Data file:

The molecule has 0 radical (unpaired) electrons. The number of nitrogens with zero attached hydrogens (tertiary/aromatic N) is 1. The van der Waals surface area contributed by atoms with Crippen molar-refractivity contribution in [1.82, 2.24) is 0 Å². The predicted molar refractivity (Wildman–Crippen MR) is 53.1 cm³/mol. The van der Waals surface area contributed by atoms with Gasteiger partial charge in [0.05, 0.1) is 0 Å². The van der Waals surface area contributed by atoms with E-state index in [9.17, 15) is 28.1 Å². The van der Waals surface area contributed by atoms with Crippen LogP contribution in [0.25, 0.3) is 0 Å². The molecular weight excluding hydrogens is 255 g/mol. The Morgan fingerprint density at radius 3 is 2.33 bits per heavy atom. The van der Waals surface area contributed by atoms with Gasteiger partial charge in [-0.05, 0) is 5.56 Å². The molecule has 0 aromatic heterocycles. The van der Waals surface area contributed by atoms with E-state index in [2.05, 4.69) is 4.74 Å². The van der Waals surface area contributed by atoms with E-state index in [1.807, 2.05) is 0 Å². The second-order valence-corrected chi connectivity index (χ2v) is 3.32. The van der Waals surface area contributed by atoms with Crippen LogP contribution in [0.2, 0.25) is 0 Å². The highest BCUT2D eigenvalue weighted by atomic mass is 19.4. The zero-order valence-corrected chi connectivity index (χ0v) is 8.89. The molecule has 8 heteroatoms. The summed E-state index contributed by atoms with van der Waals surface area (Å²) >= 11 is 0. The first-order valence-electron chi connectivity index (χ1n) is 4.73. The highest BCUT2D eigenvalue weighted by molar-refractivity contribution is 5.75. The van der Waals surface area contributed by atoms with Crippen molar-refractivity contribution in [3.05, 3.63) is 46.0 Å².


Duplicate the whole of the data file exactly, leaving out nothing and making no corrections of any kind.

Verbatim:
The molecule has 0 radical (unpaired) electrons. The number of nitrogens with zero attached hydrogens (tertiary/aromatic N) is 1. The van der Waals surface area contributed by atoms with Crippen molar-refractivity contribution in [1.82, 2.24) is 0 Å². The predicted molar refractivity (Wildman–Crippen MR) is 53.1 cm³/mol. The van der Waals surface area contributed by atoms with Gasteiger partial charge in [0.05, 0.1) is 0 Å². The van der Waals surface area contributed by atoms with E-state index in [9.17, 15) is 28.1 Å². The van der Waals surface area contributed by atoms with Crippen LogP contribution in [0.25, 0.3) is 0 Å². The molecular weight excluding hydrogens is 255 g/mol. The Morgan fingerprint density at radius 3 is 2.33 bits per heavy atom. The van der Waals surface area contributed by atoms with Gasteiger partial charge in [-0.05, 0) is 5.56 Å². The molecule has 0 aromatic heterocycles. The van der Waals surface area contributed by atoms with E-state index in [2.05, 4.69) is 4.74 Å². The van der Waals surface area contributed by atoms with E-state index in [1.807, 2.05) is 0 Å². The second-order valence-corrected chi connectivity index (χ2v) is 3.32. The van der Waals surface area contributed by atoms with Crippen LogP contribution in [0.2, 0.25) is 0 Å². The highest BCUT2D eigenvalue weighted by atomic mass is 19.4. The zero-order valence-corrected chi connectivity index (χ0v) is 8.89. The molecule has 8 heteroatoms. The summed E-state index contributed by atoms with van der Waals surface area (Å²) >= 11 is 0. The first-order valence-electron chi connectivity index (χ1n) is 4.73. The highest BCUT2D eigenvalue weighted by molar-refractivity contribution is 5.75. The van der Waals surface area contributed by atoms with Crippen molar-refractivity contribution in [3.05, 3.63) is 46.0 Å².